• the message of Pope Paul VI to women in the whole world at the closing of the Vatican Council.

    Some days before the presentation the Vatican Secretary sent a secret memorandum to the heads of the Roman Curia and to several nuncios with the instructions to draw it to the attention of all Bishops' Conferences.  In this secret document the Pope indicated exactly what should and should not be studied by the Commission.  The starting point of the Commission was to be the specific task of women and the complementarities of man and woman.  It was also strictly forbidden for the Commission to study the possibility of admittance of women to priesthood.  [emphasis mine.]


    An overall assessment of the Commission disappointingly shows the Vatican resorted to manipulations that include:
    • weapons of secret memorandum
    • a thwarted agenda
    • an unfairly weighted assortment of participants -- only women with no theological training permitted to participate
    • a prohibition on discussion of the topic inclusion of women in ordained ministry
    • exclusion of female theologians
    • a short cap on time granted for completion of the blockbuster commission
    • . . .

    A copy of an analysis of the Commission is found here: http://www.womenpriests.org/teaching/donders3.pdf#page=1.  Spoiler alert: The Vatican does not come out well. 

    If you have questions, please let me know.

    with love and blessings,

    ~Sophie~

    ~~~~~~~~~~~~~~~~~~~~~~~~~~~~~~~~~~~~~~~~~~~~~~~~~~

    * Synod of Bishops:  One of the major innovations from Second Vatican Council, the World Synod of Bishops was introduced by the decree Christus Dominus. An advisory body to the Pope, Synod members are elected by bishops from around the world. The Pope serves as its president or appoints its president, determines its agenda, summons, suspends, and dissolves the synod, and can also appoint additional members to it (can. 344). Members express their opinions on matters on an individual basis.  The Pope, at his option, can grant the Synod the power to issue decrees or resolutions which are then approved and promulgated by the Pope (can. 343).

    The Synod of Bishops has made important contributions to social teaching, and especially the 1971 Synod on the theme of Justice in the World. It stated categorically:



    Action on behalf of justice and participation in the transformation of the world fully appear to us as a constitutive dimension of the preaching of the Gospel, or in other words, of the church’s mission for the redemption of the human race and its liberation from every oppressive situation.


    ** Cardinal Alfredo Ottaviani, PhD, STD, JCD (1890-1979) was an Italian Cardinal. He served as Secretary of the Holy Office in the Roman Curia from 1959 to 1966 when that dicastery was reorganized as the Congregation of the Doctrine of the Faith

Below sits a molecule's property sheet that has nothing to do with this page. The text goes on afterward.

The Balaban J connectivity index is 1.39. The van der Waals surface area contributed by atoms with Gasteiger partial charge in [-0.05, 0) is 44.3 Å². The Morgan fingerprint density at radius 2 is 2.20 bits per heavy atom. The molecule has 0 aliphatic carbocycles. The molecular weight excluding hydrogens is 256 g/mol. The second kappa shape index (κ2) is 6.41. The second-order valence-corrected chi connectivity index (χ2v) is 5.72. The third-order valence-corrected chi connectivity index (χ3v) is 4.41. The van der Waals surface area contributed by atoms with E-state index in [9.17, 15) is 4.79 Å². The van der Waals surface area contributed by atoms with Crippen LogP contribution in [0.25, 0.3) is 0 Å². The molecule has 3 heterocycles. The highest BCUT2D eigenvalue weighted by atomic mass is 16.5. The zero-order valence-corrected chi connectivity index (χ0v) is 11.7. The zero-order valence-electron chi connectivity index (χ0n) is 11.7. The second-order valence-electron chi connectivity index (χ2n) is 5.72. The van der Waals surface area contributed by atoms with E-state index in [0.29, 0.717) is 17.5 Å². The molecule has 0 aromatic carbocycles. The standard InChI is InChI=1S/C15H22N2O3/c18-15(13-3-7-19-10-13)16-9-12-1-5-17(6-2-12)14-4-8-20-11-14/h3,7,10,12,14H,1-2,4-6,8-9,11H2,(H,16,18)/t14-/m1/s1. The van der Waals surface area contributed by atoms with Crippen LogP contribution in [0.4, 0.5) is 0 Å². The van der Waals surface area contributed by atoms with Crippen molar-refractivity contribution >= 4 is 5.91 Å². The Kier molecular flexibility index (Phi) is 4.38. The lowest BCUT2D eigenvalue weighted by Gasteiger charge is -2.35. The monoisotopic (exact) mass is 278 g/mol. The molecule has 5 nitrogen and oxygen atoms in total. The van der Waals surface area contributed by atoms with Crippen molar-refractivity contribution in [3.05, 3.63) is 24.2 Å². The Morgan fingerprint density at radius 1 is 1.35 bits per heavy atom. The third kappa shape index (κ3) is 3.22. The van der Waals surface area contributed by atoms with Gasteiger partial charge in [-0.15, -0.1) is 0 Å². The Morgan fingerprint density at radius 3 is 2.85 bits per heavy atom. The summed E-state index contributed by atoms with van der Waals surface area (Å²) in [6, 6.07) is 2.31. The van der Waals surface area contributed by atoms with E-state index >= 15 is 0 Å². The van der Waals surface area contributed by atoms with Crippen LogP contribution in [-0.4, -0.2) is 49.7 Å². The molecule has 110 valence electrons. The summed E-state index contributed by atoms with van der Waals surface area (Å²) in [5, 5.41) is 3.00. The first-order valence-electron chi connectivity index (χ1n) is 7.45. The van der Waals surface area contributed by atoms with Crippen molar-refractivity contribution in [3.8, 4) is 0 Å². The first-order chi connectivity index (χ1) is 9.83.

Cardinal Alfredo Ottaviani
     
    He was its Pro-Prefect until 1968. Ottaviani was a prominent figure in the Church during his time, and was the leading conservative voice at the Second Vatican Council. His episcopal motto was: Semper idem ("Always the same.")  It reflected his conservative theology... and his resistance to some things that moved forward and seemed 'new.'
    post edited by Sophie - 2008/07/21 15:01:27
    Sophie
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    RE: Equal Dignity of Men and Women in Creation 2008/07/21 03:58:11 (permalink)


    Cardinal George B. Flahiff, CC, DD, csb (1905-1989)

    Born 26 October 1905 in Paris, Ontario (Diocese of Hamilton, Ontario which is sandwiched between the Diocese of London and the Archdiocese of Toronto).

    He undertook post secondary studies at St. Jerome’s, Kitchener (1920-1921) and in 1926 earned a B.A. at St. Michael’s College Toronto where one of his professors and tutor in History was Lester B. Pearson, the future Prime Minister of Canada (1963-1968). Flahiff then joined the Congregation of St. Basil novitiate. He attended St. Basil’s Seminary, Toronto and was ordained 17 August 1930.

    Between 1930-1931 he studied canon Law and History at the University of Strasbourg, France, and in 1935 was awarded a diploma in archiviste-paléographe from École de Chartes in Paris, France. Once his studies were completed he returned to Toronto where he spent nearly twenty years (1935 – 1954) as Professor of Medieval history at the Pontifical Institute of Medieval Studies at the Basilian-founded and -operated University of St. Michael’s College, Toronto. For most of those years he was also a faculty member with the Department of History, School of Graduate Studies, University of Toronto. 

    He was elected Superior General of his order (the Basilians) on 06 July 1954 and served in that capacity for six years. He was also elected President of the Canadian Religious Conference (1959-1961).

    On 31 May 1960 he was consecrated bishop and installed as Archbishop of Winnipeg Manitoba. It is said that due to his other duties and busy schedule lecturing, giving seminars and such he was frequently absent from his diocese.

    Between 1961-1963 he was Vice-President of the Canadian Conference of Catholic Bishops (CCCB) and President from 1963-1965.

    He became Cardinal Archbishop of Winnipeg on 28 April 1969 when he was elevated to the Sacred College of Cardinals. In 1974 he was awarded the Order of Canada for his example of religious leadership and his contributions to the betterment of society.
     
    Cardinal Flahiff resigned his duties as Archbishop of Winnipeg in 1982. He returned to Toronto to the Basilians and died 22 August 1989. He was buried in Winnipeg, Manitoba.